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Chapter 33. Quality by Increments > Skills and Stars - Pg. 106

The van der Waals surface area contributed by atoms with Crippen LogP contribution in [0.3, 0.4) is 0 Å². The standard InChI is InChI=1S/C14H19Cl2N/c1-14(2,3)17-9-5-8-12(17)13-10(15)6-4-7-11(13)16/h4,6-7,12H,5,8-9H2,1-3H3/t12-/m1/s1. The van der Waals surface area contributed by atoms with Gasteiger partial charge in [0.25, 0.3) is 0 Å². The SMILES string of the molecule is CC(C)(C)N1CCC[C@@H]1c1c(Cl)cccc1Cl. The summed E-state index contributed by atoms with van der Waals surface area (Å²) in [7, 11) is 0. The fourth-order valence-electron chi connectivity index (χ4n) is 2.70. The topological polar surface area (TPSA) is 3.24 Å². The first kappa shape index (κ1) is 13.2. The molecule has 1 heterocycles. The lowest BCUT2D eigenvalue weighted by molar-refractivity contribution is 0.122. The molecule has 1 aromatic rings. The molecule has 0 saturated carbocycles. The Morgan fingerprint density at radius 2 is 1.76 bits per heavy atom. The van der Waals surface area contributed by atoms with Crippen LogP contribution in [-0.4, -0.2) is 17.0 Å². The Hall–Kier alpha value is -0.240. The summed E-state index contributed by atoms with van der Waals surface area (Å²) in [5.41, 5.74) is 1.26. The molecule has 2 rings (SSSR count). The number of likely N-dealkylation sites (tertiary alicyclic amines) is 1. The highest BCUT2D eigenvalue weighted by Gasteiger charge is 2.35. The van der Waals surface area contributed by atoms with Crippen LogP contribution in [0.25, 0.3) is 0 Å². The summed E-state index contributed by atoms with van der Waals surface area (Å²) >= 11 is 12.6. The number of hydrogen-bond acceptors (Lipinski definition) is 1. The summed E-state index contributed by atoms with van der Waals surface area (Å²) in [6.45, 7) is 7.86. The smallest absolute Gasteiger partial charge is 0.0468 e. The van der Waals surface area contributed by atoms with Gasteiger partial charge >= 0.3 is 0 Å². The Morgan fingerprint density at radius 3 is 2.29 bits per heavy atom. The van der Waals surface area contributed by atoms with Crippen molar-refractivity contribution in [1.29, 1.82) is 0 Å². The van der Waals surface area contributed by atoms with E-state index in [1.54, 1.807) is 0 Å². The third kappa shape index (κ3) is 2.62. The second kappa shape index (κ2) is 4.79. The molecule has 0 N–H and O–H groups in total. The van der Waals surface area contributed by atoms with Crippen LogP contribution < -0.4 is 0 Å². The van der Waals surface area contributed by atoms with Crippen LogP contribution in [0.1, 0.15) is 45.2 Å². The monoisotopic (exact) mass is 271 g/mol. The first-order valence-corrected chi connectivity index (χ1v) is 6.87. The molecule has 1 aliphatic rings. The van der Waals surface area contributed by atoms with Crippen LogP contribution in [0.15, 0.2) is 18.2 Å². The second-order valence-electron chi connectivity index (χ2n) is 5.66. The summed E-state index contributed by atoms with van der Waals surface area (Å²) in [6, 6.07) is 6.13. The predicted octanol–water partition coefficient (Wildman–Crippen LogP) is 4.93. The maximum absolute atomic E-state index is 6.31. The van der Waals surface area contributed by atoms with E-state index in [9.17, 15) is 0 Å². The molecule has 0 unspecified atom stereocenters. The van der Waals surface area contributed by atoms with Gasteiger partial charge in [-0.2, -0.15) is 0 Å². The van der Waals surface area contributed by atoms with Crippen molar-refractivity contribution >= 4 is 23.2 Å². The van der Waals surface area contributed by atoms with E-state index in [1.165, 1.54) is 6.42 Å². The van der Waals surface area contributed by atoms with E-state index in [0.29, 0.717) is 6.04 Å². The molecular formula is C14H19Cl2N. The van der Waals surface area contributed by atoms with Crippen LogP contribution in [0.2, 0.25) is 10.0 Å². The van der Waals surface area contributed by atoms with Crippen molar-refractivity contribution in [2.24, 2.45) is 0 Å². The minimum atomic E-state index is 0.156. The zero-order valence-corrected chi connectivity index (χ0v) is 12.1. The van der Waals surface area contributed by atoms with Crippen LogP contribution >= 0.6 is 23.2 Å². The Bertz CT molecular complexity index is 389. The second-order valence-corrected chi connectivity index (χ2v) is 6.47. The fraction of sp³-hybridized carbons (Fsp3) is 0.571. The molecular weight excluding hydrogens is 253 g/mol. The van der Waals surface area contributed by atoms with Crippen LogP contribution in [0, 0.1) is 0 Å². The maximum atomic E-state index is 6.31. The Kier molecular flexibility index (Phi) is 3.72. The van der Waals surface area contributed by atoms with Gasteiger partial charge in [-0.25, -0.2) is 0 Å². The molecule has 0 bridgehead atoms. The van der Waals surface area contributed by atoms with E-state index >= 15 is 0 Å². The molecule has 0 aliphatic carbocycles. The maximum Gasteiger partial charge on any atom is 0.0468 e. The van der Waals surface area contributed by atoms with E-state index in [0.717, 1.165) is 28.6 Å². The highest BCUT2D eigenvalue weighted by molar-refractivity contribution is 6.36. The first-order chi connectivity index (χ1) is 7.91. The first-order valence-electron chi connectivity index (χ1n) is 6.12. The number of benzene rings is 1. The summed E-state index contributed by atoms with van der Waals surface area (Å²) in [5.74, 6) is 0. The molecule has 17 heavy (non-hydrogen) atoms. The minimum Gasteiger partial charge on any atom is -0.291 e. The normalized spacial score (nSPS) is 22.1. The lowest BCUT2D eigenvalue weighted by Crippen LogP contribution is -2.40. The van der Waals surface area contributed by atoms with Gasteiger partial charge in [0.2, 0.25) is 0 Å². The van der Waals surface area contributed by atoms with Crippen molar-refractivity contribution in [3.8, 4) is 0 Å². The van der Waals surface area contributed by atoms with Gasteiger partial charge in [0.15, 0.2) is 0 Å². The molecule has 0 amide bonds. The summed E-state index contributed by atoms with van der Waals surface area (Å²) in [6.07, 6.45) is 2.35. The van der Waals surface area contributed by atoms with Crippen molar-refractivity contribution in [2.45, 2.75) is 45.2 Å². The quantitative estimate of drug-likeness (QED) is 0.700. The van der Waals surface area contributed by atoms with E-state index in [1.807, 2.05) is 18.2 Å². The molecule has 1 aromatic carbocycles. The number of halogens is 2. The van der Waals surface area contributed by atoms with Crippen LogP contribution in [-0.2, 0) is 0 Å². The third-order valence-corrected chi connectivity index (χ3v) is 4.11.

Quality by Increments 106 This principle is an essential component of "cleanroom" programming, an approach that has pro- duced some moderate to large-scale systems demonstrated to be virtually bug-free (Cobb and Mills 1990). In this model, one person or group writes the code, trying to "get it right." But someone else compiles and tests it, trying to find what is wrong with it. There is more to the model, but simply this kind of separation of responsibilities in itself seems to improve quality. Knowing that someone else on the team is not only going to see the code, but take over compiling and testing, seems to lead to greater care and more effort to get it right the first time. Skills and Stars Decades of research and practical experience has taught us that often more than an order of mag- nitude in productivity separates the best programmers from the worst, and the best are typically twice as productive as the average ones (DeMarco and Lister 1987). Some groups have dramatically improved quality and productivity by the simple expedient of cutting their programming staff, keeping only the best half. One approach to quality is to take only the very best players, give them all the resources and motivation they need to do the best job, and let them do it. This may be especially appealing in an era of "downsizing." · Use only the finest ingredients. Of course, every manager knows that there are "stars" in any organization, but not everyone wants to get rid of all the supporting players. What we'd really like to do is find a way to help the others "get better." Which brings us to the principle of cross-training. The idea is to create more opportu- nities for software development people to learn from each other. · Let each one teach one. One of the most effective and efficient ways to accomplish this cross-training is to build it into the